A paper from Stanford University has set out a model for determining equity prices using deep learning.
In June 2019, Luyang Chen, Markus Pelger and Jason Zhu of Stanford University published their paper ‘Deep learning in asset pricing’. In the paper, the trio outline a model which they report allows them to understand the key factors that drive asset prices, to identify mispricing of stocks and to generate a mean-variance efficient portfolio, suggesting it has assembled a portfolio of assets of which the expected return is maximised for a given level of risk.
“Our optimal portfolio has an annual Sharpe Ratio of 2.6, we explain 8% of the variation in individual stock returns and explain over 90% of average returns for all anomaly sorted portfolios,” they wrote.
The paper proposes a new way to estimate asset pricing models for individual stock returns that can take advantage of the vast amount of conditioning information, “while keeping a fully flexible form and accounting for time-variation”.
To achieve this it uses a combination of three different deep neural network structures. It uses a feedforward neural network, a model in which information is not cycled back in to capture non-linearities, e.g. where a shift in the output is not tied to a change in the input.
It also uses a long short-term memory (LSTM )neural network architecture, which has feedback connections, to estimate a small set of economic state processes. This is a flexible approach which is well-suited to detect business cycles, based on the data provided.
It uses a generative adversarial network, which can be characterised as neural networks competing with each other in a game-theory model, to identify the portfolio strategies with the most unexplained pricing information.
“Our crucial innovation is the use of the no-arbitrage condition as part of the neural network algorithm,” the authors wrote. “We estimate the stochastic discount factor that explains all stock returns from the conditional moment constraints implied by no-arbitrage. Our stochastic discount factor (SDF) is a portfolio of all traded assets with time-varying portfolio weights which are general functions of the observable and macroeconomic variables.”
The authors report that their model allows them to understand the key factors that drive asset prices, identify mispricing of stocks and generate the mean-variance efficient portfolio.
“Our primary conclusions are four-fold,” they note.
Firstly, they demonstrate the potential of machine-learning methods in asset pricing, by identifying the key factors that drive asset prices and the functional form of this relationship on a level of generality and with an accuracy which they say that was not possible with traditional econometric methods.
Secondly, they claim to show and quantify the importance of including a no-arbitrage condition in the estimation of machine-learning asset pricing models. The arbitrage pricing theory is a model which predicts a return using the relationship between the expected return combined with macroeconomic factors. A no-arbitrage constraint, which is applied to the pricing of derivatives, assumes assets values can only improve by taking on more risk.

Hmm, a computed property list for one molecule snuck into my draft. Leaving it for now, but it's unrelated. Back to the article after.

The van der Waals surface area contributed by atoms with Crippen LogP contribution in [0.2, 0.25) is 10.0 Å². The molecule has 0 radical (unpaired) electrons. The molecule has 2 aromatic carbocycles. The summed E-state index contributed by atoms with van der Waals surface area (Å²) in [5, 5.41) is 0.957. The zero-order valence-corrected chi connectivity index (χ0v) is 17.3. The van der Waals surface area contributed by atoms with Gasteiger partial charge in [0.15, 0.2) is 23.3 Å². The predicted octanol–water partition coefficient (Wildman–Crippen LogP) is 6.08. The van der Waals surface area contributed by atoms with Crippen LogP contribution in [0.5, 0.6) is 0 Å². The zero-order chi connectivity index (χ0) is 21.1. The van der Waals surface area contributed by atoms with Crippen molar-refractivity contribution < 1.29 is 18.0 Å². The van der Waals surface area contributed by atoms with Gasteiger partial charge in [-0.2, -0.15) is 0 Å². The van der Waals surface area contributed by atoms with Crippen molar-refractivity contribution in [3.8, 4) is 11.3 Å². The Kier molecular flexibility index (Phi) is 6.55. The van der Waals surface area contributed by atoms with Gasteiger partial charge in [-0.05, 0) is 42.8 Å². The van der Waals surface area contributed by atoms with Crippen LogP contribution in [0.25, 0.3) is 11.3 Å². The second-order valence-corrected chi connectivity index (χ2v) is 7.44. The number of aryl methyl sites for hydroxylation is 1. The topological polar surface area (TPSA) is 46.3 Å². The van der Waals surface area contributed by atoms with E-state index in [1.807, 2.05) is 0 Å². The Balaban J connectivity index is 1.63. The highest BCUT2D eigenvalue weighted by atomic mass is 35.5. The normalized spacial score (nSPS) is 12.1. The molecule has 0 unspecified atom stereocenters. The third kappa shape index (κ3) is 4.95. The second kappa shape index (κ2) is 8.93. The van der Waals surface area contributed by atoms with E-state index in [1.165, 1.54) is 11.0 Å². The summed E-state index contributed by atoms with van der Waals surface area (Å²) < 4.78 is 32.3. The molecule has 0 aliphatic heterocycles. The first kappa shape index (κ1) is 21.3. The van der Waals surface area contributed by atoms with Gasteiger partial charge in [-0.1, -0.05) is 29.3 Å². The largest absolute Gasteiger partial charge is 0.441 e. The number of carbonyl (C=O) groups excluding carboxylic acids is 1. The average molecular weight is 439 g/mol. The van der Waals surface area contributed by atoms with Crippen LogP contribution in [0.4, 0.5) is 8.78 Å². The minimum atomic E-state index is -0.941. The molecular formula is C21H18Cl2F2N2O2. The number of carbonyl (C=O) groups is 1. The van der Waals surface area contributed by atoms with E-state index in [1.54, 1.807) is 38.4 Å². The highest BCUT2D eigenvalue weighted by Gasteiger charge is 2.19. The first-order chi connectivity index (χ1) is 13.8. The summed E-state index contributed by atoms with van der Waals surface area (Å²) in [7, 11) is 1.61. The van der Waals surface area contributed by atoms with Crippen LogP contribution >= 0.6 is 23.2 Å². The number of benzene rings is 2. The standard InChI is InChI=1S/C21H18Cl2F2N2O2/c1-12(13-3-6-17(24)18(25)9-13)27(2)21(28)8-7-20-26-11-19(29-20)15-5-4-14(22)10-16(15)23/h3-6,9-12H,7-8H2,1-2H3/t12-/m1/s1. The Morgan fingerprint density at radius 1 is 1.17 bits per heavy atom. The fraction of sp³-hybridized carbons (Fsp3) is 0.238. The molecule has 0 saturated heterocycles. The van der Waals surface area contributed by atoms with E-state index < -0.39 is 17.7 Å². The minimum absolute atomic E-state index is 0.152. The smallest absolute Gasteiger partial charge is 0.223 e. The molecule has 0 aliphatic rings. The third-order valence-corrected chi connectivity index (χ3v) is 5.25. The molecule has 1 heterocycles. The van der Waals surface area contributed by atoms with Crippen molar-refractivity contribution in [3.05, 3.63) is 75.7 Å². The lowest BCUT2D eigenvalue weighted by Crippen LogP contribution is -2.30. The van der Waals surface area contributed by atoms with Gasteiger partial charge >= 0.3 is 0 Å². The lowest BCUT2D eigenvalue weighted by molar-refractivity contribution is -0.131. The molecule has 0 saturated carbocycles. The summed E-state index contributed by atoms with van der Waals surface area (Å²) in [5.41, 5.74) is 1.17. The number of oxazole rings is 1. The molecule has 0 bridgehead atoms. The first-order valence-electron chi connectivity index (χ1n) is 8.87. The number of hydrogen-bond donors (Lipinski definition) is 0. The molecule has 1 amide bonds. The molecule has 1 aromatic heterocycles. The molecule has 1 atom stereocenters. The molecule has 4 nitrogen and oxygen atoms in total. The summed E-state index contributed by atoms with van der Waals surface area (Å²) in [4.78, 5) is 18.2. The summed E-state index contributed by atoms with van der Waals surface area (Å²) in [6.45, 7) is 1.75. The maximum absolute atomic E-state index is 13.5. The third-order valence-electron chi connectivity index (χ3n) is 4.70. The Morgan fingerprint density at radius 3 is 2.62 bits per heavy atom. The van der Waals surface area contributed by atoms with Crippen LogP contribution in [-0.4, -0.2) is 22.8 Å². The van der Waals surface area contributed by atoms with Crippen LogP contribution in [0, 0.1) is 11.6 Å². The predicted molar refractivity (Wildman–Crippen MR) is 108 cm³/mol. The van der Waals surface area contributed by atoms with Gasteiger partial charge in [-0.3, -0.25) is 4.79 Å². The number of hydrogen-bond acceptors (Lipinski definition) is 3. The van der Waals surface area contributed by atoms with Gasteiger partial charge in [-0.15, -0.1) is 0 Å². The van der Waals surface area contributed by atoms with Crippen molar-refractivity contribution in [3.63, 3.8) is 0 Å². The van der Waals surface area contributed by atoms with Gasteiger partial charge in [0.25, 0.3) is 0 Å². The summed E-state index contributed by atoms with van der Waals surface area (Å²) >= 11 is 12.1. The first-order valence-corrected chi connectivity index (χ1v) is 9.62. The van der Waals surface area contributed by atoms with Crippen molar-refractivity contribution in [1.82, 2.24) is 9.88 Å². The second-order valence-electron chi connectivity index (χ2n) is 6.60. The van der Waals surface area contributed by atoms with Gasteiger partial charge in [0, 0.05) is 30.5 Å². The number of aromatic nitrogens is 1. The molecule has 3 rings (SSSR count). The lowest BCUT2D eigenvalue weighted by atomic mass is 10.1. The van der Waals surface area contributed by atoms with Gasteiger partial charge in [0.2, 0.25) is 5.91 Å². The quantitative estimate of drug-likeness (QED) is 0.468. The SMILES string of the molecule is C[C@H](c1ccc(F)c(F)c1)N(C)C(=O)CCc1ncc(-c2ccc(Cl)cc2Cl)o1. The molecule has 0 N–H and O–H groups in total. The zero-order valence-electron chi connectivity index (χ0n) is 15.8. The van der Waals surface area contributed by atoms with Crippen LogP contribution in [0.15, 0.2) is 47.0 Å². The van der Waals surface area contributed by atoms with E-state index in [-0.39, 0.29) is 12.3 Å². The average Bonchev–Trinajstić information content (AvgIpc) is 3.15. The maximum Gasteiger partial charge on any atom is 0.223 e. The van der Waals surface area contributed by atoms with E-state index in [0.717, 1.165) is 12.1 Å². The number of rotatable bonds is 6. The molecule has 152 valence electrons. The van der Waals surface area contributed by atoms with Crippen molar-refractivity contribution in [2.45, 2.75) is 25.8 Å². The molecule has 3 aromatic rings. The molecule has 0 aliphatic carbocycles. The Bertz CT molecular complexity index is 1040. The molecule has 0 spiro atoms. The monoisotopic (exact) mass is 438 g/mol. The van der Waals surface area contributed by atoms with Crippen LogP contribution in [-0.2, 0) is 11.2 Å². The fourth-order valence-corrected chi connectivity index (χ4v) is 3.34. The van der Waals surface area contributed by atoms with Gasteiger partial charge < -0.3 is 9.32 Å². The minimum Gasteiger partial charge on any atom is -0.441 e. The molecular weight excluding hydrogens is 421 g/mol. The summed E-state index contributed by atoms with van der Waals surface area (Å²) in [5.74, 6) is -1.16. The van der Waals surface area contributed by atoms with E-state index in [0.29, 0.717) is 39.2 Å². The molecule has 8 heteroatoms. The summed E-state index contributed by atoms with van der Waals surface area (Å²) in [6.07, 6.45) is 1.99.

“The ‘kitchen-sink’ prediction approach with deep learning does not outperform a linear model with no arbitrage constraints,” wrote the authors. “This illustrates that a successful use of machine learning methods in finance requires both subject specific domain knowledge and a state-of-the-art technical implementation.”
The third aspect they noted was that financial data have a time dimension, which must be taken into account.
“Even the most flexible model cannot compensate for the problem if the data is inputted in the wrong format… We show that macroeconomic conditions matter for asset pricing and can be summarised by a small number of economic state variables, which depend on the whole dynamics of all time-series.”
Their fourth conclusion is that asset pricing is actually “surprisingly linear”. They note that as long as the portfolio manager looks at anomalies in isolation, the linear factor models provide a good approximation.
“However, the multi-dimensional challenge of asset pricing cannot be solved with linear models and requires a different set of tools,” they wrote.
The authors note that practical benefits for asset pricing researchers potentially “go beyond our empirical findings.”
First, they assert that they have provided a new set of benchmark test assets. New asset pricing models can be tested with portfolios sorted according to the risk exposure in the proposed model.
“These test assets incorporate the information of all characteristics and macroeconomic information in a small number of assets. Explaining portfolios sorted on a single characteristic is not a high hurdle to pass.”
Secondly, the authors provide a set of macroeconomic time series of hidden states that encapsulate relevant macroeconomic information for asset pricing which can be used as an input for new asset pricing models.
“Last but not least, our model is directly valuable for investors and portfolio managers,” they observe. “Given our estimates, the user of our model can assign a risk measure and its portfolio weight to an asset even if it does not have a long time series available.”